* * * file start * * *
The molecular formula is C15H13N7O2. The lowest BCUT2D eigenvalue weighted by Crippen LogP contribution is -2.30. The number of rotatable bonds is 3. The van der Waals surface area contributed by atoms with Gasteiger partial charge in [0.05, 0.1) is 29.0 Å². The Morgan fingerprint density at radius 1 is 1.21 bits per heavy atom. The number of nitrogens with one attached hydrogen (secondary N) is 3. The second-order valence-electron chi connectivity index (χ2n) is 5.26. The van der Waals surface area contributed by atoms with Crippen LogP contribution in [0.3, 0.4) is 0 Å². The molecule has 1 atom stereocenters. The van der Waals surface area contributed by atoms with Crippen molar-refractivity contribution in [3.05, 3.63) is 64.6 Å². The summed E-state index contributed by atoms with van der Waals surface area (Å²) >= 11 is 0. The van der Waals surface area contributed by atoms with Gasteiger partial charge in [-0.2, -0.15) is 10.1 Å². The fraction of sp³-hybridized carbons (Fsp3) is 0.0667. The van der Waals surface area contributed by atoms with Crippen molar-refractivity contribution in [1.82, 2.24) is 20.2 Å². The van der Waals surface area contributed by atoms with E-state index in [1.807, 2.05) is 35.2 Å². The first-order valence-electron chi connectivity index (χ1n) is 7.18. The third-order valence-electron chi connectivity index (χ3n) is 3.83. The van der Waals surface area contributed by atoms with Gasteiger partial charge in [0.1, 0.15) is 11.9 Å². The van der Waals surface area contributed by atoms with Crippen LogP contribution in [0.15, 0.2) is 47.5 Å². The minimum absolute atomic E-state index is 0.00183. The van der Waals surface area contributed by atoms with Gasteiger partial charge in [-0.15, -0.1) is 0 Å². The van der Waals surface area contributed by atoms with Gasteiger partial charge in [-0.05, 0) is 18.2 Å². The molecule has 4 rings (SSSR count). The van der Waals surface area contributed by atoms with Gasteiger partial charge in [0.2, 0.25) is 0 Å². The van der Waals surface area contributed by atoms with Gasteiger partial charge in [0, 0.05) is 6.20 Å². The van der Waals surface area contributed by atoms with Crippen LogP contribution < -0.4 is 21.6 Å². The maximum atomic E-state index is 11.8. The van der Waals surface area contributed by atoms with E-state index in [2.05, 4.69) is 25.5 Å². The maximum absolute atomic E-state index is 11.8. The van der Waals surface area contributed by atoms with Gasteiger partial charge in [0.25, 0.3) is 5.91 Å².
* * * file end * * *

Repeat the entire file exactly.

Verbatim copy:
The molecular formula is C15H13N7O2. The lowest BCUT2D eigenvalue weighted by Crippen LogP contribution is -2.30. The number of rotatable bonds is 3. The van der Waals surface area contributed by atoms with Gasteiger partial charge in [0.05, 0.1) is 29.0 Å². The Morgan fingerprint density at radius 1 is 1.21 bits per heavy atom. The number of nitrogens with one attached hydrogen (secondary N) is 3. The second-order valence-electron chi connectivity index (χ2n) is 5.26. The van der Waals surface area contributed by atoms with Crippen LogP contribution in [0.3, 0.4) is 0 Å². The molecule has 1 atom stereocenters. The van der Waals surface area contributed by atoms with Crippen molar-refractivity contribution in [3.05, 3.63) is 64.6 Å². The summed E-state index contributed by atoms with van der Waals surface area (Å²) >= 11 is 0. The van der Waals surface area contributed by atoms with Gasteiger partial charge in [-0.2, -0.15) is 10.1 Å². The fraction of sp³-hybridized carbons (Fsp3) is 0.0667. The van der Waals surface area contributed by atoms with Crippen molar-refractivity contribution in [1.82, 2.24) is 20.2 Å². The van der Waals surface area contributed by atoms with E-state index in [1.807, 2.05) is 35.2 Å². The first-order valence-electron chi connectivity index (χ1n) is 7.18. The third-order valence-electron chi connectivity index (χ3n) is 3.83. The van der Waals surface area contributed by atoms with Gasteiger partial charge in [0.1, 0.15) is 11.9 Å². The van der Waals surface area contributed by atoms with Crippen LogP contribution in [0.15, 0.2) is 47.5 Å². The minimum absolute atomic E-state index is 0.00183. The van der Waals surface area contributed by atoms with Gasteiger partial charge in [-0.15, -0.1) is 0 Å². The van der Waals surface area contributed by atoms with Gasteiger partial charge in [-0.05, 0) is 18.2 Å². The molecule has 4 rings (SSSR count). The van der Waals surface area contributed by atoms with Gasteiger partial charge in [0.2, 0.25) is 0 Å². The van der Waals surface area contributed by atoms with Gasteiger partial charge in [0, 0.05) is 6.20 Å². The van der Waals surface area contributed by atoms with Crippen LogP contribution < -0.4 is 21.6 Å². The maximum atomic E-state index is 11.8. The van der Waals surface area contributed by atoms with E-state index in [2.05, 4.69) is 25.5 Å². The maximum absolute atomic E-state index is 11.8. The van der Waals surface area contributed by atoms with Gasteiger partial charge in [0.25, 0.3) is 5.91 Å².